Every couple of months that article gets tossed around on social media, the one with Sixteen Words with No Translation! and then of course their translations, because otherwise it would be a very short article. Did you know that other languages express in one word things that English expresses in several? It’s true! Anyway the word I always hope to see on there is the Yiddish “ongepotchket.” It’s a good word. Useful. Specific. It mostly just means “tacky” but also with an element of “ill-thought-out” and “everything but the kitchen sink.”
I don’t suppose I need to see it better defined in print, as I’ve now seen it admirably played out onstage. Emilio Sagi’s production of The Barber of Seville, now in its first revival at the San Francisco Opera, has some very pretty things in it, some very ungainly things in it, some baffling, some obvious… it’s ungepotchket in the flesh.
The good news is, as it often has been these few seasons at the War Memorial, that wandering around in this aesthetic circus is a smart and capable ensemble of singers who manage to make of it something that is often sweetly funny and never less than watchable. You’ll probably be surprised if I start with the Bartolo, but that’s right where I’m starting, because possibly the most fun I had all evening was watching Alessandro Corbelli, now 63, showing why you should keep experienced singers on your roster.
Corbelli did what the production around him wouldn’t: he played the comedy relatively small, trusting his expertise in a Rossini patter to carry the moment,which it did. “A un dottore” found him admittedly in dryish voice, but because he was clearly untroubled about pulling off a difficult sing, he was free to find the laughs in what can be a pretty formulaic comic number. It was pro stuff,a delight to watch, and not a consonant went astray.
Though much younger, Lucas Meachem took a similar approach to Figaro. During the baritone’s first few moments in Act I (having pedaled a bicycle onstage, because reasons), I found myself confused: he’s mugging so much—I thought—Why am I still enjoying this? I think it’s because the role is easy for him, which allows for an insouciant bravado. The mugging feels like the character, not the singer, which makes an enormous difference. Yes, he indulged in one of the cliches I long to see the end of, the final “Figaro!” in “Largo al Factotum” in girlish falsetto, but there was nary another false note so I can’t hold it too much against him. It’s a capacious, handsome voice, and his comic timing was unflagging.
Rosina and Almaviva were equally well cast. Daniela Mack had already made a fine impression in last season’s Partenope, which she solidified here. You know, I’ve read about that recent production of Hamlet in which Bombazine Bandersnatch delivers “To Be or Not to Be” at the beginning, thereby relieving the audience of the need to sit through much of the play waiting for The Part We All Know, and I sometimes wish we could have a similar Barber with “Largo” and “Una voce” out of the way right off the bat.
I mention it because Mack, for all her natural stage comportment and ironclad florid technique didn’t interest me greatly in her aria, and I’m tempted to blame it on the piece just being too horribly familiar at this point, because immediately after, she was a bewitching Rosina, a good comedienne and a nimble partner in ensembles. Her voice outstrips that of many young mezzos by virtue of its surety at either extreme.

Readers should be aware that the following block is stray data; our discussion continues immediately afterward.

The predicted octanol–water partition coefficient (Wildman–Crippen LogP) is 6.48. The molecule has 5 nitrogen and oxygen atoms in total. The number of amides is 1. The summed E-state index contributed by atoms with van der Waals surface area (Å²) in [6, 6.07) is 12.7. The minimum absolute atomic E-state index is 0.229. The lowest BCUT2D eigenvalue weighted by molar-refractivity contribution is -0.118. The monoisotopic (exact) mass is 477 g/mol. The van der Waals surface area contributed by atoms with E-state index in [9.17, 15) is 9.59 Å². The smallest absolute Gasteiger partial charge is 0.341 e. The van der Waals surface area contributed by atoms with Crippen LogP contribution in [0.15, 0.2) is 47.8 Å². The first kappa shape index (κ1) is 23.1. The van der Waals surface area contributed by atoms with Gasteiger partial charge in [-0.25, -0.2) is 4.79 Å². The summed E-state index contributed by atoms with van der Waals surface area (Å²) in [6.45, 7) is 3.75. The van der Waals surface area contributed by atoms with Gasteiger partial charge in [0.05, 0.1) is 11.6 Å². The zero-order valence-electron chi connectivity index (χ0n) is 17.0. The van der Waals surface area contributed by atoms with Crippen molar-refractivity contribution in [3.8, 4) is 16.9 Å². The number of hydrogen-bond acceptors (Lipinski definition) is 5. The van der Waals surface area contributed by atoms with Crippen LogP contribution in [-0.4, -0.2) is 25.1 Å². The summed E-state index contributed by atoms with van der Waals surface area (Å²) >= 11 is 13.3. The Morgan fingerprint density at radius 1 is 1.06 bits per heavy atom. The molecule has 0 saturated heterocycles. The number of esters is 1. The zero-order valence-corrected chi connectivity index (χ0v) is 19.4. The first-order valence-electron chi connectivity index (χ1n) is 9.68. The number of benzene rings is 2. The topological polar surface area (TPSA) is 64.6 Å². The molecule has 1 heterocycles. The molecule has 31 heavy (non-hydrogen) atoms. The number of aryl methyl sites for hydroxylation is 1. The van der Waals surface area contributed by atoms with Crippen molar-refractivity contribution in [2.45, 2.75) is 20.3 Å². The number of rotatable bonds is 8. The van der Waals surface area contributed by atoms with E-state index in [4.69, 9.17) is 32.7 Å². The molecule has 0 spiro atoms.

She’s by no stretch of the imagination a contralto but the chest notes are legit. It’s a relief that Rene Barbera is as good as he is at Rossini, as it seems like he may be the go-to from here on out. Things get a bit pinchy at the top of the voice, but the man knows his way around a sixteenth note or, more to the point of them, several dozen of them.
Andrea Silvestrelli rounded out the cast as an enormous-voiced Basilio. As much as I’d like to make a “putting the ‘fun’ in basso profundo” joke here, I’m going to pretend that I didn’t, and move right along to saying that I don’t know that I’ve ever heard a bass transpose “La Calunnia” down a step, but that is just what happened here on account of Silvestrelli’s resounding profundita. A little too much was made of his Mutt & Jeff stage pairing with singers of shorter stature, but Silvestrelli was a game ensemble player. When the whole gang got together for the end of the first act, the chemistry was such that one was able to largely ignore, well…
As I started to say several millennia ago, at the start of this review, all around this fine singing was being peddled a rather pedestrian kind of nuttyness. The stage was divided in two: stage left, Bartolo’s house; stage right, something that was variously the street, the prop room, and if I’m not mistaken, the unconscious.
The house was on a rake, out from under which (surely Finnish has a single preposition for that) were handed instruments and flowers and god knows what all else. Catherine Cook (funny and robust as Berta) and Efrain Solis (underused here as Ambrogio, who is asked to feel up Berta during her aria) at one point were made to leave the stage by crawling under it. It was all a bit much, culminating in an exit for Almaviva and Rosina that nodded admiringly to its better, the last scene of Grease.
There were fireworks. There were instruments handed from the stage into the pit. There were some rather exhausting dancers who, at the outset of the evening in the inevitable staged overture, ran circles around a giant bust of Rossini. It lacked only Stephon to introduce it: it had everything.
The Barber of Seville runs, surprisingly, only four more performances, through December 9.